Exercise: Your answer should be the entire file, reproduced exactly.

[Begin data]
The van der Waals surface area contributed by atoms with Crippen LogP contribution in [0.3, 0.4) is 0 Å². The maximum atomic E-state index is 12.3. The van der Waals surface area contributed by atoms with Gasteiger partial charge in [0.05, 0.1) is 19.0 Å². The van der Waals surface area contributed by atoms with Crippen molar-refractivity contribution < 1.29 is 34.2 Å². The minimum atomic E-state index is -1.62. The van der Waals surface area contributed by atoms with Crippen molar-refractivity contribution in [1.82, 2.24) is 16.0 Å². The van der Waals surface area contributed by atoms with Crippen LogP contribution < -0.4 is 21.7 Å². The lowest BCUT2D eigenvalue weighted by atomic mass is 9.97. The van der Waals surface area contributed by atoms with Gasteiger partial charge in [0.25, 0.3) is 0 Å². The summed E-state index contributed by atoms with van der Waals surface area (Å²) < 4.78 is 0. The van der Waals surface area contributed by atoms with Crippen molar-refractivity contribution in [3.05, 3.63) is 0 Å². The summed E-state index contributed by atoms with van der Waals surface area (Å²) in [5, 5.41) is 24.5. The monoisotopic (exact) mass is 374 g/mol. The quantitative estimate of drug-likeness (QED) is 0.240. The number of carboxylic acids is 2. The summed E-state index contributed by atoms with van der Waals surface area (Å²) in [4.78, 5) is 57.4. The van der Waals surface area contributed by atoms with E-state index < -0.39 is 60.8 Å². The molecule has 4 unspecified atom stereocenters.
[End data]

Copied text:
The van der Waals surface area contributed by atoms with Crippen LogP contribution in [0.3, 0.4) is 0 Å². The maximum atomic E-state index is 12.3. The van der Waals surface area contributed by atoms with Gasteiger partial charge in [0.05, 0.1) is 19.0 Å². The van der Waals surface area contributed by atoms with Crippen molar-refractivity contribution < 1.29 is 34.2 Å². The minimum atomic E-state index is -1.62. The van der Waals surface area contributed by atoms with Crippen molar-refractivity contribution in [1.82, 2.24) is 16.0 Å². The van der Waals surface area contributed by atoms with Crippen LogP contribution < -0.4 is 21.7 Å². The lowest BCUT2D eigenvalue weighted by atomic mass is 9.97. The van der Waals surface area contributed by atoms with Gasteiger partial charge in [0.25, 0.3) is 0 Å². The summed E-state index contributed by atoms with van der Waals surface area (Å²) < 4.78 is 0. The van der Waals surface area contributed by atoms with Crippen molar-refractivity contribution in [3.05, 3.63) is 0 Å². The summed E-state index contributed by atoms with van der Waals surface area (Å²) in [5, 5.41) is 24.5. The monoisotopic (exact) mass is 374 g/mol. The quantitative estimate of drug-likeness (QED) is 0.240. The number of carboxylic acids is 2. The summed E-state index contributed by atoms with van der Waals surface area (Å²) in [4.78, 5) is 57.4. The van der Waals surface area contributed by atoms with E-state index < -0.39 is 60.8 Å². The molecule has 4 unspecified atom stereocenters.